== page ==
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TUCoPS :: Radio :: advanced.txt

Pirate Radio Survival Guide - Advanced Stuff




                       PIRATE RADIO SURVIVAL GUIDE
                                    
                              ADVANCED STUFF
                              
Note: this chapter is from the book "Pirate Radio Survival Guide" written by; Nemesis of 
Radio Doomsday, and Captain Eddy of The Radio Airplane. If you like this book and would
like to support their efforts, you may send a donation of your choice to either Nemesis or 
Capt. Eddy at PO Box 452, Wellsville NY 14895. 
  
 Please note that some chapters refer to illistrations or drawings, these could not be included in 
this BBS version of the book. If you would like the illistrations or have other questions you
may inquire at the above adddress. 


                   

  In this chapter, I'm going to throw out some more advanced things that you can do with your
station. Don't  attempt these things unless you understand them! For the beginners, and there is
NOTHING wrong with being a beginner even Radio Clandestine was a beginner, the topics in this
chapter might confuse you and should be avoided.

  RECEIVER MUTING: If you are using a Transceiver with another external receiver or you are
using the traditional Receiver/Transmitter combination, you might want have you receiver muted
while transmitting. This is easily accomplished with a little understanding. Most
Transmitters/Transceivers will have an internal relay that closes when transmitting. Unused
contacts of this relay are provided access on the rear of the equipment. Look at the manual of
your receiver and determine if it can be muted (most can) where the muting control line should be
attached, and what muting level is required by the receiver. Most receivers simply require that
their muting line be grounded. Again, look in your receiver manual to be sure! Look at your
transmitter manual to determine which set of contacts are NORMALLY OPEN and connect a
wire from the Transmitters relay contacts to the receivers mute line. If all goes well, when you
transmit the receiver will mute and when you quit transmitting the receiver will un-mute or
receive! If you wish to engage in Two Way Pirate QSOs, it is recommended to externally mute
your receiver. If you are using a transceiver, this is already being done. See Figure 1 for a Typical
Connection.
  USING THE SAME ANTENNA FOR RECEIVE AND TRANSMIT: Refer to Figure 2 for a
drawing of a Transmit/Receive Changeover relay. You should not have any problems following
the diagram. Your transmitter's manual will probably have a drawing quite similar to this one. You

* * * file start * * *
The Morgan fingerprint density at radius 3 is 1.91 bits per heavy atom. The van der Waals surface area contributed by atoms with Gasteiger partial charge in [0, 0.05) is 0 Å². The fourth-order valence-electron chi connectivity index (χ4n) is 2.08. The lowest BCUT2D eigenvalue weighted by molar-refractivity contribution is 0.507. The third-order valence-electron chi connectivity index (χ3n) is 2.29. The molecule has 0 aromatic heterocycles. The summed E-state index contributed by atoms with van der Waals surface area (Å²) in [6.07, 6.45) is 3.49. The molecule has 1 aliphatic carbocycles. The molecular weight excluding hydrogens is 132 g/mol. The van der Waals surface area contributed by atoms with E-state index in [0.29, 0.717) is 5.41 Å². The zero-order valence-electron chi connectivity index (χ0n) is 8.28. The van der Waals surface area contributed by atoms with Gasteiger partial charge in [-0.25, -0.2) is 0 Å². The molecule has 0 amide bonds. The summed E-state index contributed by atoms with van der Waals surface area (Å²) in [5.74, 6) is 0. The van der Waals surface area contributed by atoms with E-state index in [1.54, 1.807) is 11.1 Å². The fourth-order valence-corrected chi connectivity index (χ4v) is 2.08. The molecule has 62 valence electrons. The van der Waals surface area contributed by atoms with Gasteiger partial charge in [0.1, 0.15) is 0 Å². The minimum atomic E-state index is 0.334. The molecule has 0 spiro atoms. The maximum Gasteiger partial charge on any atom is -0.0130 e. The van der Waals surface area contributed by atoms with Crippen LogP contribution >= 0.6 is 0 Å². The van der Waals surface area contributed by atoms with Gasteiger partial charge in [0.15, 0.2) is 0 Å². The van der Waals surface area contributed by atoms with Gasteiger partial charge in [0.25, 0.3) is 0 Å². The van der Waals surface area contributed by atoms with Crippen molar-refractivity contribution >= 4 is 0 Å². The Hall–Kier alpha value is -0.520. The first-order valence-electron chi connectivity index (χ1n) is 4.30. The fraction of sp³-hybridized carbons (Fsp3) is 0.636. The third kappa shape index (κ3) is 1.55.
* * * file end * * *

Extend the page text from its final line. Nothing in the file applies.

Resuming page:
can buy or build. Purchasing can be a little difficult since the advent of transceivers has dampened
consumer demand for manufactured units. If you decide to build, the Relay is the most critical
item. Use one that has Gold Plated Contacts. Size of the contacts matters, but at low power levels
just about anything will work. Coil voltage is not a problem, use what is easiest 110 Vac or  
12 Vdc. Remember to enclose the whole thing in a metal box to prevent RF from escaping
AUDIO PROCESSING: This can be a difficult and touchy subject. I'm not going to come right
out and say that EVERYONE should use processing! Sometimes, the signal will sound fine as it
is, and  in other situations some audio processing is needed. If you have advanced to this level,
then anything I might have to say on the subject would be redundant.
Compressor/Limiters can often be easily built or purchased but should be used sparingly, too
much compression can distort your signal.

  LINEAR AMPLIFIERS: For the most part I would say avoid running a lot of power. Not only
will it increase your likelihood of QRM problems, it may also increase your chances of getting
noticed by the wrong people. In most cases, using a proper antenna will make more drastic (and
cheaper) results than by increasing power levels. See the "Myths of Power" in the Transmitter
section. 

  TRANSMITTER MODIFICATIONS: A broad subject to cover and, generally, some electronics
background is required. Information on this subject can be found in several modification manuals.
(check HAM Radio magazines for advertisements of these books. Or see the listing for DVS
communications in the "Sources of other pirate radio information" section of this book.)


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